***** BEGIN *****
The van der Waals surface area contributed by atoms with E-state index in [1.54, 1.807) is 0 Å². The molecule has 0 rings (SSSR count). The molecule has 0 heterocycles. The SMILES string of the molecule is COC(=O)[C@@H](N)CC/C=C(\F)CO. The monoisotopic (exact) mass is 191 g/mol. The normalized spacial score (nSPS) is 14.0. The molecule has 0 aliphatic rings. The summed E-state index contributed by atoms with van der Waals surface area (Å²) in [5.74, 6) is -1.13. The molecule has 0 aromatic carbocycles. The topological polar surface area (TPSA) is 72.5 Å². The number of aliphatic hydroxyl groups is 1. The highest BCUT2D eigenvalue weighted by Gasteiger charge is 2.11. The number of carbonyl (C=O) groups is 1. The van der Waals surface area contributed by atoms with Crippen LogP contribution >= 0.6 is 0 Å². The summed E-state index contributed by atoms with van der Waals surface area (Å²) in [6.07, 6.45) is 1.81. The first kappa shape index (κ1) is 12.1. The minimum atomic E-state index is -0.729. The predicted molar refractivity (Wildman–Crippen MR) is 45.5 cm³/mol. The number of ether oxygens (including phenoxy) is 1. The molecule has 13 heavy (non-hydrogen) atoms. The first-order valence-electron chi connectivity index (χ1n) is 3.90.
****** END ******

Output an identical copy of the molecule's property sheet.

The van der Waals surface area contributed by atoms with E-state index in [1.54, 1.807) is 0 Å². The molecule has 0 rings (SSSR count). The molecule has 0 heterocycles. The SMILES string of the molecule is COC(=O)[C@@H](N)CC/C=C(\F)CO. The monoisotopic (exact) mass is 191 g/mol. The normalized spacial score (nSPS) is 14.0. The molecule has 0 aliphatic rings. The summed E-state index contributed by atoms with van der Waals surface area (Å²) in [5.74, 6) is -1.13. The molecule has 0 aromatic carbocycles. The topological polar surface area (TPSA) is 72.5 Å². The number of aliphatic hydroxyl groups is 1. The highest BCUT2D eigenvalue weighted by Gasteiger charge is 2.11. The number of carbonyl (C=O) groups is 1. The van der Waals surface area contributed by atoms with Crippen LogP contribution >= 0.6 is 0 Å². The summed E-state index contributed by atoms with van der Waals surface area (Å²) in [6.07, 6.45) is 1.81. The first kappa shape index (κ1) is 12.1. The minimum atomic E-state index is -0.729. The predicted molar refractivity (Wildman–Crippen MR) is 45.5 cm³/mol. The number of ether oxygens (including phenoxy) is 1. The molecule has 13 heavy (non-hydrogen) atoms. The first-order valence-electron chi connectivity index (χ1n) is 3.90.